UK. The increasingly overwhelming issue for the UK during the year was the referendum on EU membership. The first half of the year was dominated by unrest, the second half of the consequences.
Although the opinion swung before the election, few had believed in the outcome. In January, 54% said they wanted to remain in the EU, while 36% wanted to leave the Union. At the beginning of May, the picture had changed slightly: 47% wanted to stay, while 39% wanted to leave. According to countryaah, the current population of United Kingdom is 67,886,022. A few days before the elections, 45% wanted to remain in the Union, while 42% wanted to leave the EU. It is noteworthy that 10-15% of the voters had not decided.
The result of the June 23 election sent shockwaves across Europe, since it was clear on the morning of June 24 that the leave proponents had won by 51.9% against the stay page’s 48.1%. The turnout was relatively high: 72.2%. A total of 17.4 million voted for leaving the EU (“Brexit”), while 16.1 million wanted to remain. In Scotland and Northern Ireland a large majority wanted to remain in the EU, while the English and Wales wanted to leave the Union. In the British territory of Gibraltar, 95.9% voted for continued membership. The election result also divided the generations: 75% of voters in the 18-24 age group voted for the EU, while nearly 60% of those over 65 preferred to leave the EU.
Both in Northern Ireland and Scotland, independence thoughts came to life after the referendum. Already in March, Northern Ireland’s Deputy Prime Minister Michael McGuinness said that if Britain leaves the EU he wants a referendum on a unity with Ireland, and in Scotland Prime Minister Nicola Sturgeon said it might be time for a new referendum to leave the British Union, this time to secure membership in the EU. In the last Scottish independence election 2014, 53% wanted to remain in the British Community and in the June elections, 62% wanted to remain in the EU.
The protests against the currency exit did not wait. A name gathering with more than 4 million signatures demanded a new referendum in mid-July and that the government would annul the election results as it was supported by less than 60% of a population in which less than 75% had participated. There were suspicions early on that non-Brits were also included in the name collection by stating British addresses. The Guardian magazine also stated that, for example, 39,000 residents of the Vatican City (with 800 residents) had written on the list.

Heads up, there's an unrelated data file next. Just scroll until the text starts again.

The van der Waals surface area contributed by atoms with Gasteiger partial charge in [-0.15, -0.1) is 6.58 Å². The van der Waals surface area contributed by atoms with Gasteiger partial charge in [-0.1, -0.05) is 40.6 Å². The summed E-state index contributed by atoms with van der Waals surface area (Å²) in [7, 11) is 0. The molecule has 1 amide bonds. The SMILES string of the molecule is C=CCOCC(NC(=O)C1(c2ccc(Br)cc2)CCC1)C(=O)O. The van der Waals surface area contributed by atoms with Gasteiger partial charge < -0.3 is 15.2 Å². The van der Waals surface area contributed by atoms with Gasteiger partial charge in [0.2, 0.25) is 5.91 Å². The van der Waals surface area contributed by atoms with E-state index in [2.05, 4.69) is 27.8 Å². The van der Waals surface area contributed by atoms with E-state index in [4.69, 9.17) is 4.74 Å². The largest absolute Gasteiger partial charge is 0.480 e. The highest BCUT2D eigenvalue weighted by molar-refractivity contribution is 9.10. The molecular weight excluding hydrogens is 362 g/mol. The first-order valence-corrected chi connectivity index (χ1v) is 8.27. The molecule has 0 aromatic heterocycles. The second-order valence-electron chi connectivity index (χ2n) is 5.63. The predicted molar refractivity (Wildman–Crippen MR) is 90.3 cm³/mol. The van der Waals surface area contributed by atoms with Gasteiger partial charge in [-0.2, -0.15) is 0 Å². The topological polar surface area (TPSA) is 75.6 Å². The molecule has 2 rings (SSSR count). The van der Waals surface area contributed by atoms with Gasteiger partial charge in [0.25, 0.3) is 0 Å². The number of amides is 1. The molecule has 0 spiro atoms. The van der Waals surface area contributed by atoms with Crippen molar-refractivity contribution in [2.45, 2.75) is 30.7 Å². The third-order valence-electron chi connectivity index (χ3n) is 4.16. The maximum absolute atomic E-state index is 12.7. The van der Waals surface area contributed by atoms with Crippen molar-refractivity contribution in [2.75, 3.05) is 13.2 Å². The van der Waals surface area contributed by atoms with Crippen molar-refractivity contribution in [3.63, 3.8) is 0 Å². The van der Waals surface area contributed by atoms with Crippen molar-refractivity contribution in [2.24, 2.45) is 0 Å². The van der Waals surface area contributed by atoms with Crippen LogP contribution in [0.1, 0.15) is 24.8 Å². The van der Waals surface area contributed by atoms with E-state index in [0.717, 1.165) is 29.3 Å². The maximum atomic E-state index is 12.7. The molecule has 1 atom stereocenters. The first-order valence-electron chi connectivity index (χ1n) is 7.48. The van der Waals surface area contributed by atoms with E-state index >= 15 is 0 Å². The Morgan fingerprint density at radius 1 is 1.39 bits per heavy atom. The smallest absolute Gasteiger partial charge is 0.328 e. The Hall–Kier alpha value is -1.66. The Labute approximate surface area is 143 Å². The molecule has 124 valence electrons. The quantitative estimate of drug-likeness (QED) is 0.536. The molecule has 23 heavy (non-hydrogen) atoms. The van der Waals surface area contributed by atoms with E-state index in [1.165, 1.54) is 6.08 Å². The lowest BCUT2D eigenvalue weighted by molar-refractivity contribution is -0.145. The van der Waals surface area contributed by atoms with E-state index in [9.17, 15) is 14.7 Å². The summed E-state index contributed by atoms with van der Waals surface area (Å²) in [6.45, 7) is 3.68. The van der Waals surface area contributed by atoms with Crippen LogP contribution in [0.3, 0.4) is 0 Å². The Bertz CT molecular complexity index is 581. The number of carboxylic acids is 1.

The day after the election, Prime Minister David Cameron announced that he would step down but remain until a successor as party leader in the Conservative Party and thus also prime minister was appointed. London’s mayor and EU opponent Boris Johnson emerged early in the year as a suitable candidate (at least he thought so himself) if EU friend Cameron lost. But there were other candidates: Justice Minister Michael Gove, Deputy Andrea Leadsom and Home Secretary Theresa May. Both Johnson and Gove disappeared early in the fight; there remained Leadsom and May. However, Andrea Leadsom announced July 11 that she did not intend to run for candidacy but gave her full support to Theresa May. On July 13, May was formally appointed Prime Minister. In the newly formed government, Boris Johnson would emerge as Foreign Minister and Andrea Leadsom as Minister for Environment, Food and Rural Affairs. Michael Gove was fired as Minister of Justice.